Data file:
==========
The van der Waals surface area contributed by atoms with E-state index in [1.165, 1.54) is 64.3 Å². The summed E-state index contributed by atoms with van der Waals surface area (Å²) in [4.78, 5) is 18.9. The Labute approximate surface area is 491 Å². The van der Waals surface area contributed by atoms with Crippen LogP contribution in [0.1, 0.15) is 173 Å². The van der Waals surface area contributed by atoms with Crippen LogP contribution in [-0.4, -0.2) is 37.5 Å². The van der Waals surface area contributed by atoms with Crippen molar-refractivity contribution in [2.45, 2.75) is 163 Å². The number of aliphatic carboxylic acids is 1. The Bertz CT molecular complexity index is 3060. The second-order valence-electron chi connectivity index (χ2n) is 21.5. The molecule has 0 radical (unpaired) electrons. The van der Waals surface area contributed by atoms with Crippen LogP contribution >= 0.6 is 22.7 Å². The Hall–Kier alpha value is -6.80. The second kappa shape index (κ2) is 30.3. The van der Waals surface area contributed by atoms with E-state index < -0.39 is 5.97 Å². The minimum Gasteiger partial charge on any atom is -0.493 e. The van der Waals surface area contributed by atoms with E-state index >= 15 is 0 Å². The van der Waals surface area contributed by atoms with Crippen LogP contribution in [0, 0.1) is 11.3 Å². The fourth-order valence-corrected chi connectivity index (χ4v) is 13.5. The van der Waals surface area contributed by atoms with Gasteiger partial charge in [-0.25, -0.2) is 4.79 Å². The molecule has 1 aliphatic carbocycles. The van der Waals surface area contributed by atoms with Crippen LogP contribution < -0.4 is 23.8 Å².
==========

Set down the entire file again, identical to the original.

The van der Waals surface area contributed by atoms with E-state index in [1.165, 1.54) is 64.3 Å². The summed E-state index contributed by atoms with van der Waals surface area (Å²) in [4.78, 5) is 18.9. The Labute approximate surface area is 491 Å². The van der Waals surface area contributed by atoms with Crippen LogP contribution in [0.1, 0.15) is 173 Å². The van der Waals surface area contributed by atoms with Crippen LogP contribution in [-0.4, -0.2) is 37.5 Å². The van der Waals surface area contributed by atoms with Crippen molar-refractivity contribution in [2.45, 2.75) is 163 Å². The number of aliphatic carboxylic acids is 1. The Bertz CT molecular complexity index is 3060. The second-order valence-electron chi connectivity index (χ2n) is 21.5. The molecule has 0 radical (unpaired) electrons. The van der Waals surface area contributed by atoms with Crippen LogP contribution >= 0.6 is 22.7 Å². The Hall–Kier alpha value is -6.80. The second kappa shape index (κ2) is 30.3. The van der Waals surface area contributed by atoms with E-state index < -0.39 is 5.97 Å². The minimum Gasteiger partial charge on any atom is -0.493 e. The van der Waals surface area contributed by atoms with E-state index >= 15 is 0 Å². The van der Waals surface area contributed by atoms with Crippen LogP contribution in [0, 0.1) is 11.3 Å². The fourth-order valence-corrected chi connectivity index (χ4v) is 13.5. The van der Waals surface area contributed by atoms with Gasteiger partial charge in [-0.25, -0.2) is 4.79 Å². The molecule has 1 aliphatic carbocycles. The van der Waals surface area contributed by atoms with Crippen LogP contribution < -0.4 is 23.8 Å².